The Lions should prioritize Swift in the passing game. Targeting running backs as receivers worked well during Goff’s 2017-2018 run when he was PFF’s 11th-highest-graded QB (83.1).

During that stretch, Goff owned a 17.5% target share to the running back position, and Todd Gurley II ranked fourth in the NFL in targets among RBs. Over the past two seasons, that target share has dipped to 11%. 

Swift’s pass-game usage could easily vault the talented second-year back to low-end RB1 status by the end of 2021. 


I mentioned that Goff’s weapons are at a crossroads. The Lions are in a tough situation when it comes to their wide receivers. Kenny Golladay, Marvin Jones Jr. and Danny Amendola are all free agents. Jones and Amendola appear to be as good as gone, with Golladay likely the team’s primary focus to lock up longterm. 

At 27 years old, Golladay still has a lot to offer as a true No. 1 wide receiver, but it remains to be seen if he will stick around now that Goff is the quarterback. Either way, Golladay thrives as a downfield and contested-catch receiver — two areas where Goff isn’t particularly known for excelling.

Since the start of the 2019 season, Stafford ranks second in pass-play percentage over 20 yards (17%) and second in aDOT (10.7). Goff ranks 31st (9%) in pass-play percentage over 20 yards and 52nd out of 60 qualifying quarterbacks in aDOT (7.5) over that two-year stretch. 

On 20-plus yard passes over the past two seasons, Stafford has a 93.0 PFF passing grade (1,869 yards, 13 TD, 6 INT, 13.0 YPA, 98.1 rating). Goff sits at just 77.6 (1,011 yards, 4 TD, 6 INT, 9.3 YPA, 55.0 rating).

Goff is also a lot less likely to make tight-window throws. Over the past two seasons, only 17% of his throws have been into tight windows compared to 25% for Stafford.

Golladay ranks fourth in receiving yards on 20-plus yard throws since 2018 (1,072) and fourth in contest catch percentage since 2019 (67%). Golladay and Goff are hardly a match. If I were Golladay’s agent, I’d been advocating for him to sign elsewhere.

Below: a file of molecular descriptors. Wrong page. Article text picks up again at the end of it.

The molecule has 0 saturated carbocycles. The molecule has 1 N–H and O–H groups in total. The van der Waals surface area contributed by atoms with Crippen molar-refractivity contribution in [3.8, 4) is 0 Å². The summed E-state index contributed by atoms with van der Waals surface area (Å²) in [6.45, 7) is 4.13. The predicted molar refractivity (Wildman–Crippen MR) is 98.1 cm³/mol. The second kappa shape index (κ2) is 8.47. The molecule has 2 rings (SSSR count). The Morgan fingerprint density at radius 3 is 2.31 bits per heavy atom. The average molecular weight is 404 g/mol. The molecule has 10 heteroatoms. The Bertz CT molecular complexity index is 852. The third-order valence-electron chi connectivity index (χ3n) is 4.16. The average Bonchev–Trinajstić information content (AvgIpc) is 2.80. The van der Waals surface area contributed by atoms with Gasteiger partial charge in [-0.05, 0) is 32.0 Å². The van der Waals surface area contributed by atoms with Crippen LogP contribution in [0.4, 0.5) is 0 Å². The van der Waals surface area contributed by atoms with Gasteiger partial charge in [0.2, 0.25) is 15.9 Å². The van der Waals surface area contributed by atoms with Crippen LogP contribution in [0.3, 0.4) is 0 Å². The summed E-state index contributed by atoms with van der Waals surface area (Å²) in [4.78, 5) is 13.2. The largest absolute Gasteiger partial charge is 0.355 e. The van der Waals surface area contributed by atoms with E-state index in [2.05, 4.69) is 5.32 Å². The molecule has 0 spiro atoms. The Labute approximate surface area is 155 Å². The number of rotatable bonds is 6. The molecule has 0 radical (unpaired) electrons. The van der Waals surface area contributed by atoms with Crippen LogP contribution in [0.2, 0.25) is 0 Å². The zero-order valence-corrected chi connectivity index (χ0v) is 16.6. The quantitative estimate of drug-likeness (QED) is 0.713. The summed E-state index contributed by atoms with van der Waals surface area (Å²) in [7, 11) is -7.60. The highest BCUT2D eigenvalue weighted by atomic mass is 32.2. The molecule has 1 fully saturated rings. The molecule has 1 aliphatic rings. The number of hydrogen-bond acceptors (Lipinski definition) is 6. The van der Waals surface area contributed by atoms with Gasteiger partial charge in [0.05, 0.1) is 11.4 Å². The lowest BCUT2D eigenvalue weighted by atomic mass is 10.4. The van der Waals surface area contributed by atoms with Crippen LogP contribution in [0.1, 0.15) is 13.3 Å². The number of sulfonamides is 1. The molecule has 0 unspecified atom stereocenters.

The fit isn’t there for Golladay to reclaim top-12 wide receiver fantasy production as long as Goff is entrenched as the starter. 


The biggest winner of the Goff deal to Lions is T.J. Hockenson — in more ways than one. With Goff slated to QB the team, free agent wide receivers could easily shy away from the situation, especially with an unproven head coach in Dan Campbell at the helm.

Hockenson’s main competition for targets at this point is only second-year wide receiver Quintez Cephus, RB/WR hybrid Jamal Agnew and opt-out returnee Geronimo Allison. That’s nobody’s idea of an elite receiving unit.

Sep 27, 2020; Glendale, Arizona, USA; Detroit Lions tight end T.J. Hockenson (88) runs against Arizona Cardinals outside linebacker Haason Reddick (43) during the second half at State Farm Stadium. Credit: Joe Camporeale-USA TODAY Sports

Identifying the next breakout tight end is always about finding the player with the easiest path to targets — Hockenson fits that profile. Just last season, he ranked fifth in targets and 10th in routes run at the position. 

For further Hockenson hype, consider that Goff’s last two seasons have featured plenty of tight end production. He targeted the position at a 22% clip, which ranks 10th-highest since 2019. The new Lions quarterback also ranked fifth in passing yards (2,102) and fifth in total attempts (264) to TEs. 

Keep in mind that Goff fueled Tyler Higbee‘s infamous 2019 late-season breakout. If Goff could make an elite tight end out of Higbee — albeit for just a small stretch of games — then he surely can get Hockenson fully there next season.